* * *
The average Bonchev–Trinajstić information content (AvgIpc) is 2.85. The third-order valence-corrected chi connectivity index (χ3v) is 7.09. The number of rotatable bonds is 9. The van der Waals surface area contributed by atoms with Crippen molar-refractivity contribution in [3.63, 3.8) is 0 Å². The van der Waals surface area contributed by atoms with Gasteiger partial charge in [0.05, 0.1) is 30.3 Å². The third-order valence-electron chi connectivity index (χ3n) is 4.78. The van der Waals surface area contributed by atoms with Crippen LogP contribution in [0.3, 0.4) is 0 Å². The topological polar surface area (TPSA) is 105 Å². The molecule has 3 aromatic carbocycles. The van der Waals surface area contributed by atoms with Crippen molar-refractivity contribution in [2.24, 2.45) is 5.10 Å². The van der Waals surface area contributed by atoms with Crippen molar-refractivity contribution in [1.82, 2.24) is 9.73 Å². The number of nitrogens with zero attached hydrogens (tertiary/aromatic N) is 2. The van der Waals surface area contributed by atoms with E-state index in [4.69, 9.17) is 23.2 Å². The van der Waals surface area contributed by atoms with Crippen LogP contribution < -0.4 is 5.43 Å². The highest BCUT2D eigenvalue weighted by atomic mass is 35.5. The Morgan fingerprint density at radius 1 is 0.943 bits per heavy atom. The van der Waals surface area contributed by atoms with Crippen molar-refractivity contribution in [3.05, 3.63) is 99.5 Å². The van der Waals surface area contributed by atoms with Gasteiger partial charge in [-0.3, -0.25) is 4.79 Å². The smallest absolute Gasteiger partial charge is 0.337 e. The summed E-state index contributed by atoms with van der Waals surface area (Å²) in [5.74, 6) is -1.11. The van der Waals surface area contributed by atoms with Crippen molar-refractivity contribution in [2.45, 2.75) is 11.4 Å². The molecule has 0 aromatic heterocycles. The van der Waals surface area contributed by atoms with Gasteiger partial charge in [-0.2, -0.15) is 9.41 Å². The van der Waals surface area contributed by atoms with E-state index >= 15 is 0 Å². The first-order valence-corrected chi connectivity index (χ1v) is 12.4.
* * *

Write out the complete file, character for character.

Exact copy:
The average Bonchev–Trinajstić information content (AvgIpc) is 2.85. The third-order valence-corrected chi connectivity index (χ3v) is 7.09. The number of rotatable bonds is 9. The van der Waals surface area contributed by atoms with Crippen molar-refractivity contribution in [3.63, 3.8) is 0 Å². The van der Waals surface area contributed by atoms with Gasteiger partial charge in [0.05, 0.1) is 30.3 Å². The third-order valence-electron chi connectivity index (χ3n) is 4.78. The van der Waals surface area contributed by atoms with Crippen LogP contribution in [0.3, 0.4) is 0 Å². The topological polar surface area (TPSA) is 105 Å². The molecule has 3 aromatic carbocycles. The van der Waals surface area contributed by atoms with Crippen molar-refractivity contribution in [2.24, 2.45) is 5.10 Å². The van der Waals surface area contributed by atoms with Crippen molar-refractivity contribution in [1.82, 2.24) is 9.73 Å². The number of nitrogens with zero attached hydrogens (tertiary/aromatic N) is 2. The van der Waals surface area contributed by atoms with E-state index in [4.69, 9.17) is 23.2 Å². The van der Waals surface area contributed by atoms with Crippen LogP contribution < -0.4 is 5.43 Å². The highest BCUT2D eigenvalue weighted by atomic mass is 35.5. The Morgan fingerprint density at radius 1 is 0.943 bits per heavy atom. The van der Waals surface area contributed by atoms with Crippen molar-refractivity contribution in [3.05, 3.63) is 99.5 Å². The van der Waals surface area contributed by atoms with Gasteiger partial charge in [-0.3, -0.25) is 4.79 Å². The smallest absolute Gasteiger partial charge is 0.337 e. The summed E-state index contributed by atoms with van der Waals surface area (Å²) in [5.74, 6) is -1.11. The van der Waals surface area contributed by atoms with Crippen molar-refractivity contribution in [2.45, 2.75) is 11.4 Å². The molecule has 0 aromatic heterocycles. The van der Waals surface area contributed by atoms with Gasteiger partial charge in [-0.2, -0.15) is 9.41 Å². The van der Waals surface area contributed by atoms with E-state index >= 15 is 0 Å². The first-order valence-corrected chi connectivity index (χ1v) is 12.4.